Garden gnomes with the amusement but missing the brilliance of Shakespeare.
|"Gnomeo & Juliet" falls a little short of its potential. Its premise has the possibility of entertaining while providing a great synopsis of William Shakespeare—maybe even inspiring a new generation of Shakespeareans. While it did entertain, I was mostly disappointed and found its Shakespeare references to be insulting rather than enlightening.||2011 |
Directed by: Kelly Asbury
Original Screenplay by: Rob Sprackling and John R. Smith
Starring: James McAvoy and Emily Blunt
"Two households, both alike in dignity, In fair Verona, where we lay our scene, From ancient grudge break to new mutiny, Where civil blood makes civil hands unclean." Apparently, the rest is boring. A squeaky-voiced garden gnome delivering a monologue is funny, but then when the gnome declares it boring, it's just aggravating.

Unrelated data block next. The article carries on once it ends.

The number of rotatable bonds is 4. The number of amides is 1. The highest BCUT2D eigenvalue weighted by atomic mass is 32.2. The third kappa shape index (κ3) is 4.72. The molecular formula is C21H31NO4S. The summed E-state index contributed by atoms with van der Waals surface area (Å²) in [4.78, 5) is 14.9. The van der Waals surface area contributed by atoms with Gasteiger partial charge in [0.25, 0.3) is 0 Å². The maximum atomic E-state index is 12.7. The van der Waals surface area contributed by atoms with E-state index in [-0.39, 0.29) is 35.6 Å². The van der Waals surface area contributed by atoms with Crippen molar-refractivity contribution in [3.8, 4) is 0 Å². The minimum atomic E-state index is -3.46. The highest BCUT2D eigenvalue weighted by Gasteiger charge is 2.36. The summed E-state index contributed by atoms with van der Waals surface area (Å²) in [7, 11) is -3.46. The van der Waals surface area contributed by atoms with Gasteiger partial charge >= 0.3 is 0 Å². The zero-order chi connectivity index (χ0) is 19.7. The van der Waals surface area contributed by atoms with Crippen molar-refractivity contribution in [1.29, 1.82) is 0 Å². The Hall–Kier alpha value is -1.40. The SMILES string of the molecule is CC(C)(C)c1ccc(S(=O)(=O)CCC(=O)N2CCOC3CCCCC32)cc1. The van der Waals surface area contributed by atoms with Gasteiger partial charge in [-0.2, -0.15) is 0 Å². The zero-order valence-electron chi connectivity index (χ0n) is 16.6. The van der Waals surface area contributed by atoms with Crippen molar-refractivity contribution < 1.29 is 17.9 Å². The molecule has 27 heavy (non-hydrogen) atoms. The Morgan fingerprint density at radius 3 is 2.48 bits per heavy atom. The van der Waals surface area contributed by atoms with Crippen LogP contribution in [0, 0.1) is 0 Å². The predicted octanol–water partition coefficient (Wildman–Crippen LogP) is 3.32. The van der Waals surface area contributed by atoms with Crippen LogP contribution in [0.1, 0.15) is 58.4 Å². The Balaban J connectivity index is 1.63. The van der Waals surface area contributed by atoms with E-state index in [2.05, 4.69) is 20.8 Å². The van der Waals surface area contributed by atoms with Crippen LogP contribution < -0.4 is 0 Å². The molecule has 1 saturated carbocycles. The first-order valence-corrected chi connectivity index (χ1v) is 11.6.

Gnomeo is a blue-hat gnome, Juliet is a red-hat gnome, both from the neighbouring gardens of Montague and Capulet. Their families are at war, well, lawn-mower racing wars, but ceramic bodies have been broken and both sides are declaring revenge. Gnomeo and Juliet are both certain they are in love, and Gnomeo is determined to be with her, even when Tybalt glues her to a rock fountain. Most of their adjustments to the story are amusing, but I would have appreciated more than just a few meaningless references to other characters and play titles.
The highlight comes when the James McAvoy-voiced Gnomeo is sitting on top of a Patrick Stewart-voiced Shakespeare statue debating the merits of his play. Shakespeare declares that his ending is ingenious, Gnomeo thought it was terrible. For once, I was on the side of "Gnomeo & Juliet" and found the scene brilliant. I was hoping for more brilliance that just that scene, and the amusing scenes barely outnumber the aggravating ones, but it is just an animated movie about garden gnomes after all.